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Asset Tagging 101: A Guide to Tracking Your IT Hardware Efficiently

Asset Tagging 101: A Guide to Tracking Your IT Hardware Efficiently

Modern-day enterprises find managing and tracking their IT assets challenging due to geographically dispersed operations and a continual increase in assets over time. Improper tracking and management of these assets can negatively impact operational efficiency.  

This is why enterprises should consider implementing a robust asset management strategy like asset tagging that enables organizations to track IT hardware, ensure compliance, and gain insights into technology spending. 

According to Research and Markets, the global asset tracking market is estimated to reach $36.3B by 2025 as businesses begin to understand how essential and beneficial asset tracking can be to their operations.  

What Is Asset Tagging? 

Asset tagging is the process of assigning unique identifiers or tags to hardware devices to facilitate monitoring and maintenance. These are generally adhesive labels containing a distinct identification like a barcode, QR code, or RFID assigned per device. Tags store attributes like serial numbers and model details that are readable by scanning. Tags are applied directly and secured in a tamper-proof style. 

In the growing digital ecosystem of enterprises, where the volume of IT assets can be overwhelming, asset tagging provides a systematic and organized approach to effective asset management. 

Benefits of Asset Tagging 

Here are a few benefits of implementing asset tagging: 

  • Improved Security 

    In an era where data breaches and cyber threats are rampant, maintaining the security of IT assets is paramount. Asset tagging aids in asset identification and ensures that security protocols are enforced. This is particularly crucial in preventing unauthorized access to sensitive information. 

  • Efficient Maintenance and Repairs  

    It facilitates proactive maintenance by providing a comprehensive record of each asset's history. This helps schedule timely maintenance and repairs, reduces downtime, and ensures that assets are operating optimally.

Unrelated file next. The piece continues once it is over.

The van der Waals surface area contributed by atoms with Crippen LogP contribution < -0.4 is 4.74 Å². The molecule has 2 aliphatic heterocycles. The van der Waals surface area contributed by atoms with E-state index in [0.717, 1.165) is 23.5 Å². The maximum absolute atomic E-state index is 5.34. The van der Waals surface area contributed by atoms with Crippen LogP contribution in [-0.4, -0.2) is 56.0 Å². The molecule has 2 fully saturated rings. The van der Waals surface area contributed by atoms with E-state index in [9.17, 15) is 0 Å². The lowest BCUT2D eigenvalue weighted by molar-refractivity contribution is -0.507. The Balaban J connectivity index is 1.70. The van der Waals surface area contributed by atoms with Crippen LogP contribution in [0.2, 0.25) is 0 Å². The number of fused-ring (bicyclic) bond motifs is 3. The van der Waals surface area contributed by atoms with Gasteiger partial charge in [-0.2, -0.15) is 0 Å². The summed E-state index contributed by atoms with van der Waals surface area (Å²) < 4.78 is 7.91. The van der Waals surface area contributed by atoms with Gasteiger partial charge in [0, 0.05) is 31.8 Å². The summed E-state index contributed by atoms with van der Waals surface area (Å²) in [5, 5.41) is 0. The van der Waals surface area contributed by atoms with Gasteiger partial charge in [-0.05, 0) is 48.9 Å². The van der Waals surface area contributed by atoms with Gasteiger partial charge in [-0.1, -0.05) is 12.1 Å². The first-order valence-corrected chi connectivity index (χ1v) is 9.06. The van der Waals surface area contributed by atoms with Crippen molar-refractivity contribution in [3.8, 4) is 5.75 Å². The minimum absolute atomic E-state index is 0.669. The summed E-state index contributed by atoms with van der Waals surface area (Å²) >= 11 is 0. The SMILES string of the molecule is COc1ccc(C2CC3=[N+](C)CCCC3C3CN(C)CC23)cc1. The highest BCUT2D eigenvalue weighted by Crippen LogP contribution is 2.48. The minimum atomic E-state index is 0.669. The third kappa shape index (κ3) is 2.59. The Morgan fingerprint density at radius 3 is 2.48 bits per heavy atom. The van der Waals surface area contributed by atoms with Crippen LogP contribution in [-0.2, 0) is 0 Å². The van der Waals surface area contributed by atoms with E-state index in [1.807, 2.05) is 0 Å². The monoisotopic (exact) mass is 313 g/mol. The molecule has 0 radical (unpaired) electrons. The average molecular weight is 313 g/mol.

• Time and Cost Savings 

    Asset tagging minimizes the time spent searching for and managing assets. With a well-implemented tagging system, organizations can quickly locate assets, reducing downtime and increasing overall operational efficiency. This, in turn, translates into cost savings. 

  • Accurate Asset Valuation 

    It aids in accurate financial reporting by providing a clear picture of the organization's assets. This is crucial for budgeting, financial planning, and compliance with accounting standards. 

  • Compliance and Auditing 

    Many industries have stringent regulatory requirements, and compliance is non-negotiable. Asset tagging ensures that organizations can easily demonstrate adherence to regulations through accurate records, simplifying the auditing process. 

Types of Asset Tags 

Asset tags come in various forms, each catering to specific needs and environments. Understanding the different tag types is essential for implementing an effective asset tagging strategy.  

Here are some common asset tagging types: 

  • Barcode Tags:

    These tags contain a barcode that can be scanned for quick and accurate asset identification. Barcode tags are cost-effective and widely used for inventory management. 

  • RFID Tags:

    Radio frequency identification (RFID) asset tags provide unique IDs that are readable from longer distances using radio signals. More expensive than barcoding, this type of tag is ideal for tracking assets in real-time and is commonly used in large enterprises with complex asset inventories.

  • QR Code Tags:

    Similar to barcodes, QR codes store more information and can be scanned using a smartphone or dedicated scanner. QR codes hold substantial data within a small footprint at lower costs than RFID. 

  • NFC Tags:

    Near Field Communication (NFC) tags need only close contact with NFC-enabled scanners for identification. The compact design adheres firmly to assets. They are commonly used in asset tracking where close proximity is required owing to security concerns.  

  • GPS Tags:

    Global Positioning System (GPS) tags are used for real-time tracking of assets with location-based requirements. These tags transmit location data, enabling precise tracking of hardware assets. 

  • BLE Tags:

    Bluetooth Low Energy (BLE) tags are tracked using Bluetooth-based relays that enable devices to communicate wirelessly with the central server over short distances, making them suitable for tracking and monitoring IT assets.    

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Best Practices of Asset Tagging 

To ensure smooth asset tagging, organizations should adhere to the following best practices: 

  1. Set up Clear Procedures 

    Establish enterprise-wide standards covering essential aspects such as a person in charge, protocols of reporting issues,; scope of tagging, and chain of custody for deployment, relocation, and decommissioning. 

  2. Audit Inventory 

    Conduct asset audits to identify high- and low-risk items by running domain and network scans for devices and peripherals. Since a physical stock check is challenging in remote work, it is advisable to check asset positions with employees and tag only the ones that can be tracked without human intervention. 

  3. Identify and Categorize Asset Type 

    Identify and categorize your assets to maintain consistent classification. Assets can be grouped based on department, cost, usage, or other variables. 

  4. Assign a Unique Identification Number